BEF 2011/3 – Professional Behaviour [Turkey]


A translator is someone from whom we expect complete fidelity in their work, or as close to it as is possible.  Indeed, their identity qua translator is bound with the degree to which they faithfully reproduce the prose or poetry they translate: the more freely they interpret the text, the more creative they get in their rendition of the poet’s verse, the less they could be said to be translating, and would instead find themselves more on the creative side of things.  But the difficulty with translation is in the semantic differences between the original work and its translation.  Those writings that have a strong national flavour often use language that is charged with strong social and cultural meaning, much of which might be lost – as Robert Frost defined poetry to be – in translation, particularly when heavy with idiom or patois.  Some texts are so laden with such local colour that they are all but destroyed in the attempt to translate them.  Fortunately, this is not the case with Ersan Üldes’ story Professional Behaviour.

To expect complete fidelity between a text and its translation is to ask for the impossible.  This ideal, however, is something the reader knows he will never get and, furthermore, knows it to be unnecessary.  The reader, secretly wanting that fidelity, in reality understands that the translator will need to choose between synonyms on occasion, will need to select words that most closely approximate the meaning of the original word or phrase.  As such, some texts require more subjective input from the translator than do others.  Enter Üldes’ irresponsible, nameless narrator, once a translator by profession, he has since been fired for willfully “correcting” or “revising” or “polishing” the works of other writers.  The narrator, let’s call him N, dreams of writing his own stories, he longs to make the leap from translator to author.  This is a goal we can all sympathise with: to create something that is all our own, to ‘make out of the human heart something which did not exist before,’ and it is a goal N has not least because of the esteem in which his friend and erstwhile peer Necdet Sezai Balkan is held.  When Balkan interrupts the conversation at a nearby cafe table, the diners give him a “look that seemed to be asking who the hell he thought he was,’ until he introduces himself.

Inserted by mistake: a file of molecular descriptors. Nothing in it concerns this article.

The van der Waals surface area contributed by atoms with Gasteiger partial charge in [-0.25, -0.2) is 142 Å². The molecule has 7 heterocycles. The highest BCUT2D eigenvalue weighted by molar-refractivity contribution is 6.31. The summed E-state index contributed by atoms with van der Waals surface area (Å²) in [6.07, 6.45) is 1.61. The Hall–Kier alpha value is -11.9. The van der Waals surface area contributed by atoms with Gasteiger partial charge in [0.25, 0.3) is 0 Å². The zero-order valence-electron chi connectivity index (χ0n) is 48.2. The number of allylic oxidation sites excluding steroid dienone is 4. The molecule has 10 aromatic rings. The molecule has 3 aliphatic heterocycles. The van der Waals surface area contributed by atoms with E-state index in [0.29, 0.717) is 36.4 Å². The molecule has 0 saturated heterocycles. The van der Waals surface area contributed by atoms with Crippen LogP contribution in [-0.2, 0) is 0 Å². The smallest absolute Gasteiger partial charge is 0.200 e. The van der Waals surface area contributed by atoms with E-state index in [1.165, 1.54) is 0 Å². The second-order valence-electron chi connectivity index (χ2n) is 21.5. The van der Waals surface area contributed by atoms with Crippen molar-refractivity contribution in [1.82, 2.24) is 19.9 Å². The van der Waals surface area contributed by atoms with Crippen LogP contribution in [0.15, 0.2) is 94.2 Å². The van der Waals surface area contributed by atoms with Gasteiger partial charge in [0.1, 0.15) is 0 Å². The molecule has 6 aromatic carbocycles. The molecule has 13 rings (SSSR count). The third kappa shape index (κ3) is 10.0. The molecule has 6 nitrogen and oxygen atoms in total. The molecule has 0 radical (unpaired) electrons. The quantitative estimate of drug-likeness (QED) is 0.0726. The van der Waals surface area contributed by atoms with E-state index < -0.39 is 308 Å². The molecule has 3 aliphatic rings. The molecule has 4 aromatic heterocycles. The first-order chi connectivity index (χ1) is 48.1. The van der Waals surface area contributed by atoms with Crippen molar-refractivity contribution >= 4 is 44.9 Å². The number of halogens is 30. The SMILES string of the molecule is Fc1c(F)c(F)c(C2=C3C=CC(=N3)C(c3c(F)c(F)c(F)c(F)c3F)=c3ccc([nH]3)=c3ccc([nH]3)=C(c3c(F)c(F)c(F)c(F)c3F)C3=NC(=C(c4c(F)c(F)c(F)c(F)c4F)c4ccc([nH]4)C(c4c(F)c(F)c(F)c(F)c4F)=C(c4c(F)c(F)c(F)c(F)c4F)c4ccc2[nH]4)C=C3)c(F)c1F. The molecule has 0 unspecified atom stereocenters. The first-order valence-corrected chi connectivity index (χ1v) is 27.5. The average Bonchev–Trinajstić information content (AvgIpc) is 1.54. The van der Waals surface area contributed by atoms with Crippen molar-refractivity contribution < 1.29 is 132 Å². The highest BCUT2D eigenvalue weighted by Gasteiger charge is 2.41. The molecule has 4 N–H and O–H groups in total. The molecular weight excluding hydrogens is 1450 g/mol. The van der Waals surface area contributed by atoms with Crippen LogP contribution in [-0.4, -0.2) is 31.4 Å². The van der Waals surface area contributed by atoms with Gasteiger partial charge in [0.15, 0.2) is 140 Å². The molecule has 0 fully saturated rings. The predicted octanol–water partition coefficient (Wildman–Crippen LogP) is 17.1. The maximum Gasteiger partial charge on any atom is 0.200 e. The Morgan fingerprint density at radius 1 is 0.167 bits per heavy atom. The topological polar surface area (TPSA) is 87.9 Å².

“I’m an author…” he said.  “I’m Necdet Sezai Balkan.”  Blushing, like disciples who had come close to committing some unforgivable sin, the kids welcomed the author to their table.  They even stood up to pull his chair out for him.

And though he later decries,

[the wearing of] the “title” of author like a badge of rank [as] one of the most dangerous ways on earth to achieve self satisfaction.  To write is one thing, but to be a writer, an author, to live life on earth clinging to this identity is a pathology belonging more to the field of psychology than literature.

his words sound bitter and unconvincing and envious of Balkan’s success.  Still, it may explain his peculiar writing method of “revising” those works he translates.  N says,

I reconstructed all the structures that the postmodernist writers I translated had deconstructed, I filled in all the gaps they had left, one by one, took out all the flashbacks I found unnecessary, changed settings, plots, dates, and sometimes even got so carried away that I’d sprinkle in a few poetic lines of my own, in raptures.

I was freeing the characters of the novels I translated from the roles they had been assigned, letting them out of the cages they’d been locked inside.  I was rewriting the novels, yes, making them far better and more effective than they ever could have been on their own.